#BlackoutTuesday: how a music industry protest became a social media moment


On the US Billboard album chart, black artists have held the No. 1 spot for 11 out of the past 13 weeks — and occupy four of the top 5 slots this week.

Australian artists, including Guy Sebastian, John Williamson, Tkay Maidza and Midnight Oil, were among those who posted black squares in support of the shutdown. Indigenous rapper Baker Boy matched his post with a strong plea urging his fans to take their “activism further than your social media”.

Australian independent record labels, including the Mushroom Group, Remote Control Records and Etcetc, also posted in support of the blackout, adding links to organisations, resources and petitions for their social media followers to support.

Local divisions of global record companies Sony Music, Universal Music and Warner Music also followed the lead of their US offices, with social media posts announcing they’d be pausing operations for the day to support the fight against racial injustice.

But as with many social media undertakings, the digital protest took on a life of its own as it was adopted by artists like Rihanna, Quincy Jones, Yoko Ono and the Rolling Stones, spreading far beyond music under the #BlackoutTuesday banner and leading to some confusion about what was being asked of participants, many of whom used blank black posts as a show of solidarity.

As the black boxes spread, first across other creative communities, like theatre, film and dance, and then to any individual wishing to show support for broader causes of racial injustice, the gesture largely eclipsed its original specific intent. Some vowed to “mute” themselves online for the rest of the day as part of the blackout, while skeptics worried that silence was not the answer. And when many on social media began appending the general #blacklivesmatter message to their posts, others pointed out that doing so could drown out other postings under the same slogan.

“Posting black boxes on Instagram and hashtagging black lives matter is rendering the hashtag useless,” drag performer and singer Tatianna wrote on Twitter as millions of similar posts flooded the services. “Remove the hashtag so actual BLM posts can be seen.”

On Twitter, Sydney punk label RIP Society was among local voices who questioned the corporate bandwagon-ing of the initiative.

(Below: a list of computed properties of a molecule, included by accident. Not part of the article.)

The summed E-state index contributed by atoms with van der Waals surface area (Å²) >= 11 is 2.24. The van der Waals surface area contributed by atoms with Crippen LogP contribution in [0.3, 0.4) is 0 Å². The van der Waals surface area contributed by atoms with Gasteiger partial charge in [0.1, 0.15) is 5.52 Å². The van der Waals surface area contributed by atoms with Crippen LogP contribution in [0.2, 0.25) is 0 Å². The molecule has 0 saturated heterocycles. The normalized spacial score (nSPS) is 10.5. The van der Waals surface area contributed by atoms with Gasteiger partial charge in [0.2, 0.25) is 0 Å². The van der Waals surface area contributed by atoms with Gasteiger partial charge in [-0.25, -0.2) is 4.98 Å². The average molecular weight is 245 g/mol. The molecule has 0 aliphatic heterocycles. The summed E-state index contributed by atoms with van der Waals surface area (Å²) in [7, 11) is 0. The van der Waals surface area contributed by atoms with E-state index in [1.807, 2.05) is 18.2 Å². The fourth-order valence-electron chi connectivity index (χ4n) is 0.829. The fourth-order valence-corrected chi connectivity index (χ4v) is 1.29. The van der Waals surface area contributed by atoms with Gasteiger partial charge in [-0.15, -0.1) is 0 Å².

“I don’t want to dismiss people or industry employees who want to show support against police violence and state oppression, even those that are a little tone deaf, but I do feel cynical about the corporate response, the use of anti-racist language by companies that are materially making the lives of the marginalised people they’re supposedly supporting much, much worse,” said label founder Nic Warnock, contrasting a blackout post from Amazon with the recent treatment of employee Chris Smalls, who was fired from the company last month after protesting a lack of protective gear for employees.

His concerns echoed those voiced by US punk label Don Giovanni Records which refused to partake in the initiative, saying on Twitter: “If [Black Lives Matter] calls for the music industry to take action, we will. But I have no interest in supporting major label record executive white guilt day.”

On Tuesday, The Show Must Be Paused released an additional statement clarifying its intent. “The purpose was never to mute ourselves,” the group said. “The purpose is to disrupt.”

Beyond the confluence of hashtags, others in the US music industry questioned what was being done beyond promises for reflection and general statements of support. “how much money is being donated from the labels, publishers, streaming services and all other corners of the music industry tomorrow? i can’t find this info,” artist and producer Jack Antonoff, who has worked with Taylor Swift and Lorde, posted on Twitter. R&B singer Kehlani said she was taking issue with “a bunch of suits on instagram saying black out tuesday for the industry. with no context. no nod to the original organisers or the original flyer.”

At the same time, the calls for action this week have intersected with long-standing issues that critics within the industry have identified as systemic problems, like the lack of diversity among employees and at executive levels, from the major labels to the Recording Academy.

“Our industry covers every genre of music and is welcoming to new creations,” Jon Platt, the chief executive of the music publisher Sony/ATV and one of the highest-ranking black executives in the industry, wrote in an open letter on Monday. “Inside our companies, the workforce should be equally diverse. My dream is for our companies to be an orchestra of races, creeds and colours.” Separately, Universal Music Group said it was forming a task force to address issues such as “inclusion.”

At Spotify, acknowledgment of the blackout included the darkening of its playlist logos; “special curation of select songs” by artists like Kendrick Lamar and Gary Clark Jr.; and the inclusion of eight minutes and 46 seconds of silence on some playlists and podcasts “as a solemn acknowledgment for the length of time that George Floyd was suffocated.” The streaming service said it would match donations by employees to anti-racist organisations.

The corporate displays of support, which have stretched far beyond the music business, followed a weekend in which many top-tier artists took to the streets or their social media channels in protest. Artists including Grande, Halsey, J. Cole and Lil Yachty were seen at marches while others, like Taylor Swift, Pink, Billie Eilish, Beyoncé and Lady Gaga posted messages online. Gov. Tim Walz of Minnesota said he spoke with Jay-Z on Sunday, with the rapper imploring him, “Justice needs to be served here.”

-with Robert Moran

Most Viewed in Culture